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  2. My dear Dounia, what a treat to read this post! We are justement in the South of France so your words are particularly meaningful. My parents decided we ought to have a house in France since we moved around and had no physical ties to our native country, so about thirty years ago they bought this little summer house that we go back to every year. At first my sister and I were kids playing in the sea, and now it’s our kids (well especially mine, since Flo’s little girl is only two months old!) that we watch cavorting in the waves. It feels so right to see this continuity. Will you be in France this summer? As always a delight to read, your words make me appreciate just how fortunate I am to be a teacher and work with wonderful students who enrich my life well after they’ve left my class. Merci Dounia!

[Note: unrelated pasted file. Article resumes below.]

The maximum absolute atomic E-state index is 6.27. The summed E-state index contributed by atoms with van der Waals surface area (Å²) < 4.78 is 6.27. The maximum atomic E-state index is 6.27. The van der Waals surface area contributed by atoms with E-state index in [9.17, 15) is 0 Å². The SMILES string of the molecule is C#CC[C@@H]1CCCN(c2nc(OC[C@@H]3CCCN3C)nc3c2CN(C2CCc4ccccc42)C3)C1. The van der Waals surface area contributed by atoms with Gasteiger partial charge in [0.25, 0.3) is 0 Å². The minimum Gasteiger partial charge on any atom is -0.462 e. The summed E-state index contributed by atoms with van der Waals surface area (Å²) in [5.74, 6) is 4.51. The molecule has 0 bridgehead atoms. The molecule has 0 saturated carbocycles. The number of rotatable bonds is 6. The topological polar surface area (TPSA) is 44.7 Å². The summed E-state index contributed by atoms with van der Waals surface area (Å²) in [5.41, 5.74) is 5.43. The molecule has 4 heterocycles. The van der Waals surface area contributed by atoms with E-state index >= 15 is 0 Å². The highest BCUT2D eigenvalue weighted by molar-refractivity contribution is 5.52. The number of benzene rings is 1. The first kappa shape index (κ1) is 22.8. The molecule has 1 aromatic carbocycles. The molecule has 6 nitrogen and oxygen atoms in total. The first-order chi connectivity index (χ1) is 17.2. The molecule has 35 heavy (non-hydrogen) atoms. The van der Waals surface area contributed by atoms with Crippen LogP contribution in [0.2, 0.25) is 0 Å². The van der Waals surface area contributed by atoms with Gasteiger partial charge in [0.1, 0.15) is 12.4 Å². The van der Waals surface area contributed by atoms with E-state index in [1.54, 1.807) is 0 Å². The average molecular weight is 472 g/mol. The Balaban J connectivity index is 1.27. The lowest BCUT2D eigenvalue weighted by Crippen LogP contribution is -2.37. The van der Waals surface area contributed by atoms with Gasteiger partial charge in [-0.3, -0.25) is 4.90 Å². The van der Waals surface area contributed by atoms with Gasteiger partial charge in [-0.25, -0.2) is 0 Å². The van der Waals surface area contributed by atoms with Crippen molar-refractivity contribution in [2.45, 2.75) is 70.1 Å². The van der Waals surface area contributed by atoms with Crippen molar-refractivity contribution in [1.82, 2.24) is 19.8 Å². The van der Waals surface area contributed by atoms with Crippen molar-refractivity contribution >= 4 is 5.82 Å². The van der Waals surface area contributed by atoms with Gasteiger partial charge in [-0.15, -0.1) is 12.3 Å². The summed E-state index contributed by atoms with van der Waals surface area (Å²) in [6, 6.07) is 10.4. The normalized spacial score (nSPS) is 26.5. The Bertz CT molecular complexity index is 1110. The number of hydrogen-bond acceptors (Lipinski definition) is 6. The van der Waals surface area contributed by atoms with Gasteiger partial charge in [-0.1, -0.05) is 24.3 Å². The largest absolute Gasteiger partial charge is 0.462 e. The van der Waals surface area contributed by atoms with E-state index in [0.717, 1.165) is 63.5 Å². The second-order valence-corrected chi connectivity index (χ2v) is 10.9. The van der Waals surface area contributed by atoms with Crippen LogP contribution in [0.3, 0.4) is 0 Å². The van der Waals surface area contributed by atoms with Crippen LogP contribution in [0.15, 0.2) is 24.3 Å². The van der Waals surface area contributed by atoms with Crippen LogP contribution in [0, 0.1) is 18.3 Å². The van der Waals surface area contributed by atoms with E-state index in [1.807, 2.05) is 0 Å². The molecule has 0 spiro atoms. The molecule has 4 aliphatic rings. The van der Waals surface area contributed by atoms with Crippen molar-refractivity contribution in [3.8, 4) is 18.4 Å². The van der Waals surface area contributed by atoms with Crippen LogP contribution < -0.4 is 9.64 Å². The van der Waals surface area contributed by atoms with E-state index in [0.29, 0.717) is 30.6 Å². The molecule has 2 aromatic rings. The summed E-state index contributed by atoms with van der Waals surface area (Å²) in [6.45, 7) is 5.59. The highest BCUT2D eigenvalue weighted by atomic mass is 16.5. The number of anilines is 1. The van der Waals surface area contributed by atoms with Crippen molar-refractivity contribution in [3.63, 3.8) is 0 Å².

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    1. This was such a lovely comment to read, Anne! I am not surprised that you would understand this post, but it was wonderful to read your story and see just how closely you could relate to what I wrote! Since we had always moved around growing up and we’d never had a fixed place to go back to, my parents wanted to give us that. We had only been in France a couple of years when they made the decision, but we all know it was the right one. We love that home and it’s such a special place for us. I can’t wait to see the continuity like you mentioned – when we’ll be returning with our children and sharing this beautiful home with them. Unfortunately I won’t be in France this summer; planning around vacation days here is SO different from vacation days in France!! But hopefully we’ll be able to come back soon as we both miss it very much! I hope you’re doing well and that all your adorable little boys are having fun cavorting in the waves! And a belated congratulations to your sister! 🙂